At these breakfast meetings she’s met a growing number of young landlords who are earning a 10 percent to 15 percent return on similar properties and who want to give back to their communities. She is eager to guide this new generation of property managers to follow her model.

“The money you invest in your community always gives you stronger returns,” she tells them.

Stagmeier’s face beams when she says 10 Willow Branch residents recently moved out after saving up enough to buy their own homes.

“This business model is one where everyone wins, not just the landlord,” she said. “If you take good care of your community, they will certainly take good care of you.”

Behind the story

Josephine, age 10, dances in a room of the building used for the after school program at the Willow Branch apartments.

ABOUT THE STORY

Freelance writer Jen Christensen first met Marjy Stagmeier through Leadership Atlanta, a group of citizens working to make the city better by connecting with city leaders and educating one another on the issues facing the region during an intensive nine-month program. They first spoke at a ‘60s, ‘70s and ‘80s costume party at the opening retreat. Stagmeier wore a ‘60s-era Delta flight attendant uniform and Christensen wore a fake red-and-white Mohawk, combat boots, a punk rock T-shirt and tight red plaid pants. Months later over coffee Stagmeier walked Christensen through maps and stats documenting the area’s affordable housing crisis and spelling out what she’d do about it. Her goal was to have 100 meetings, believing that her plan would take off after that. Christensen was meeting number 92. This is a story about the intersection of compassion and innovation and how it can improve quality of life.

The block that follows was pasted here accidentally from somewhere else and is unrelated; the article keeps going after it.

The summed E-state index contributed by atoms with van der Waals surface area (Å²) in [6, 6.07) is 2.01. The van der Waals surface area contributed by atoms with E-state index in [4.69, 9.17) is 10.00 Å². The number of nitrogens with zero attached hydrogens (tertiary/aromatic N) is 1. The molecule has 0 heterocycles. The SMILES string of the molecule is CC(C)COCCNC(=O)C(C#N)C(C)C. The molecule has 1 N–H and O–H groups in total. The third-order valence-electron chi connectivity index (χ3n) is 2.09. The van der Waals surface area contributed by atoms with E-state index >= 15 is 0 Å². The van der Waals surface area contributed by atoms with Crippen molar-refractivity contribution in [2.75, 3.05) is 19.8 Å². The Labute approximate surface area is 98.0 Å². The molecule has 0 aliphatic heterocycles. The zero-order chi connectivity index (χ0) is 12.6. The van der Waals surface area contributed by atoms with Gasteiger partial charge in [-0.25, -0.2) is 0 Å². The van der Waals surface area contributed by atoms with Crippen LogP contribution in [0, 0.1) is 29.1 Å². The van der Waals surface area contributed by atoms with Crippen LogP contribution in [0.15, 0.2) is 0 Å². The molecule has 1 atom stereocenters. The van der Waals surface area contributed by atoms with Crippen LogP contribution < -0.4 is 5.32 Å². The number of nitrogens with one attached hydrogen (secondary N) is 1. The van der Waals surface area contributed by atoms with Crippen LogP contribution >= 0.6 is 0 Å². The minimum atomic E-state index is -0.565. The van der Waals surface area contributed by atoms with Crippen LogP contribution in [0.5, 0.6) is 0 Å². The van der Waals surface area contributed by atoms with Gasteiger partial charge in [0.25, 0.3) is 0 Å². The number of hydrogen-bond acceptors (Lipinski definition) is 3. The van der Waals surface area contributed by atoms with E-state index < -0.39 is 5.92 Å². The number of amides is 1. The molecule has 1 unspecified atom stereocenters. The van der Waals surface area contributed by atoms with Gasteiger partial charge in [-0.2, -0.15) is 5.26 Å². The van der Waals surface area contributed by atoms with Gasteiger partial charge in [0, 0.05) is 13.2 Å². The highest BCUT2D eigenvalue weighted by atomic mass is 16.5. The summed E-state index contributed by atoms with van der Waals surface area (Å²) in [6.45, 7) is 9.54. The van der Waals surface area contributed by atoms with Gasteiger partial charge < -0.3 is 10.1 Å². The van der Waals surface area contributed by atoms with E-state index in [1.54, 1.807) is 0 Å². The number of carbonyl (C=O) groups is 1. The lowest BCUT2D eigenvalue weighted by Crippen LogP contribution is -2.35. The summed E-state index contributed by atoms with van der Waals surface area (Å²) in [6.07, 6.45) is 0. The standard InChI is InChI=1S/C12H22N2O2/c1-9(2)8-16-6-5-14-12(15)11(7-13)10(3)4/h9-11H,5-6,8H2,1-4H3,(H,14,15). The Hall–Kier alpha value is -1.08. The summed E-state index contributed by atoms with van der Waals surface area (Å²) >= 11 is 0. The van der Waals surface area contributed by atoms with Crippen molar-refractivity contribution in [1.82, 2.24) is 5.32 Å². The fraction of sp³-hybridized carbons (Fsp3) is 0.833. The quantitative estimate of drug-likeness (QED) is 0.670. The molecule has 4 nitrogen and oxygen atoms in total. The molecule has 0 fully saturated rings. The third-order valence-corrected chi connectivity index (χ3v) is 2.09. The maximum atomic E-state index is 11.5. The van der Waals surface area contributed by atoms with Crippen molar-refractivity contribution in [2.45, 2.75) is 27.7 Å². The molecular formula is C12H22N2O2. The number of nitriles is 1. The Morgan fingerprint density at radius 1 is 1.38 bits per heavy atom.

Suzanne Van Atten
Personal Journeys editor
personaljourneys@ajc.com


ABOUT THE REPORTER
Jen Christensen has worked as a producer and reporter for 22 years, mostly in television. The Peabody and DuPont awards-winner has freelanced for the Advocate magazine, PainSolutions, Sirius OutQ Radio, among other outlets. She is a co-author of the books “Women Public Speakers” (Greenwood Press) and “Women Confronting Retirement” (Rutgers Press).